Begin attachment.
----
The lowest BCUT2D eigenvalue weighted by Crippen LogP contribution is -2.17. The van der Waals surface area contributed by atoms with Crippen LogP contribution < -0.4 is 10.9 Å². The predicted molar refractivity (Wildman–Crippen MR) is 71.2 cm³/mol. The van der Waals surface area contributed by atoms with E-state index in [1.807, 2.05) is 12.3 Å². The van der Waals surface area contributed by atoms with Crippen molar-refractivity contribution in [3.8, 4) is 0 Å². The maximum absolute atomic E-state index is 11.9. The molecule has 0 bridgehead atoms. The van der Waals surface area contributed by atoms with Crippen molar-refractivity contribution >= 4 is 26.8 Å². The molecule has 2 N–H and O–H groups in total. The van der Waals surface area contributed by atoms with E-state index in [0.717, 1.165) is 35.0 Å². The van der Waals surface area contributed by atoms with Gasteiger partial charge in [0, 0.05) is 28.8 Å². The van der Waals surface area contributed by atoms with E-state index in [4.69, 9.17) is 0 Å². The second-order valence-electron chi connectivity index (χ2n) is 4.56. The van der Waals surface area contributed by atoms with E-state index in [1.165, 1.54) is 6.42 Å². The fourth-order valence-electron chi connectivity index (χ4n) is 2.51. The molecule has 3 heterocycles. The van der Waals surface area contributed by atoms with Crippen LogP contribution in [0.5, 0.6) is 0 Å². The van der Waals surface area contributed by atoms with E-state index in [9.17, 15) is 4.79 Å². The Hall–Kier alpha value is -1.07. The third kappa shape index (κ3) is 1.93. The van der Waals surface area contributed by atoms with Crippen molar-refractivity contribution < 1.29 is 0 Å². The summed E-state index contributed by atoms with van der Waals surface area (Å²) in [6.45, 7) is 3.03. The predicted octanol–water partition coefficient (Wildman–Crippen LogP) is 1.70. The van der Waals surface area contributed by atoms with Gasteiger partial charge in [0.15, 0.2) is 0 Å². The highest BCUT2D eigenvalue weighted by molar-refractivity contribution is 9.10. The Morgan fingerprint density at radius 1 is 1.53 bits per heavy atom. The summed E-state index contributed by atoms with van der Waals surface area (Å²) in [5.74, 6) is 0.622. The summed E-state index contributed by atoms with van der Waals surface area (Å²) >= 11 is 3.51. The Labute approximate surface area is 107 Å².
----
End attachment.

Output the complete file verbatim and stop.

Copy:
The lowest BCUT2D eigenvalue weighted by Crippen LogP contribution is -2.17. The van der Waals surface area contributed by atoms with Crippen LogP contribution < -0.4 is 10.9 Å². The predicted molar refractivity (Wildman–Crippen MR) is 71.2 cm³/mol. The van der Waals surface area contributed by atoms with E-state index in [1.807, 2.05) is 12.3 Å². The van der Waals surface area contributed by atoms with Crippen molar-refractivity contribution in [3.8, 4) is 0 Å². The maximum absolute atomic E-state index is 11.9. The molecule has 0 bridgehead atoms. The van der Waals surface area contributed by atoms with Crippen molar-refractivity contribution >= 4 is 26.8 Å². The molecule has 2 N–H and O–H groups in total. The van der Waals surface area contributed by atoms with E-state index in [0.717, 1.165) is 35.0 Å². The van der Waals surface area contributed by atoms with Gasteiger partial charge in [0, 0.05) is 28.8 Å². The van der Waals surface area contributed by atoms with E-state index in [4.69, 9.17) is 0 Å². The second-order valence-electron chi connectivity index (χ2n) is 4.56. The van der Waals surface area contributed by atoms with E-state index in [1.165, 1.54) is 6.42 Å². The fourth-order valence-electron chi connectivity index (χ4n) is 2.51. The molecule has 3 heterocycles. The van der Waals surface area contributed by atoms with Crippen LogP contribution in [0.5, 0.6) is 0 Å². The van der Waals surface area contributed by atoms with E-state index in [9.17, 15) is 4.79 Å². The Hall–Kier alpha value is -1.07. The third kappa shape index (κ3) is 1.93. The van der Waals surface area contributed by atoms with Crippen molar-refractivity contribution < 1.29 is 0 Å². The summed E-state index contributed by atoms with van der Waals surface area (Å²) in [6.45, 7) is 3.03. The predicted octanol–water partition coefficient (Wildman–Crippen LogP) is 1.70. The van der Waals surface area contributed by atoms with Gasteiger partial charge in [0.15, 0.2) is 0 Å². The highest BCUT2D eigenvalue weighted by molar-refractivity contribution is 9.10. The Morgan fingerprint density at radius 1 is 1.53 bits per heavy atom. The summed E-state index contributed by atoms with van der Waals surface area (Å²) in [5.74, 6) is 0.622. The summed E-state index contributed by atoms with van der Waals surface area (Å²) >= 11 is 3.51. The Labute approximate surface area is 107 Å².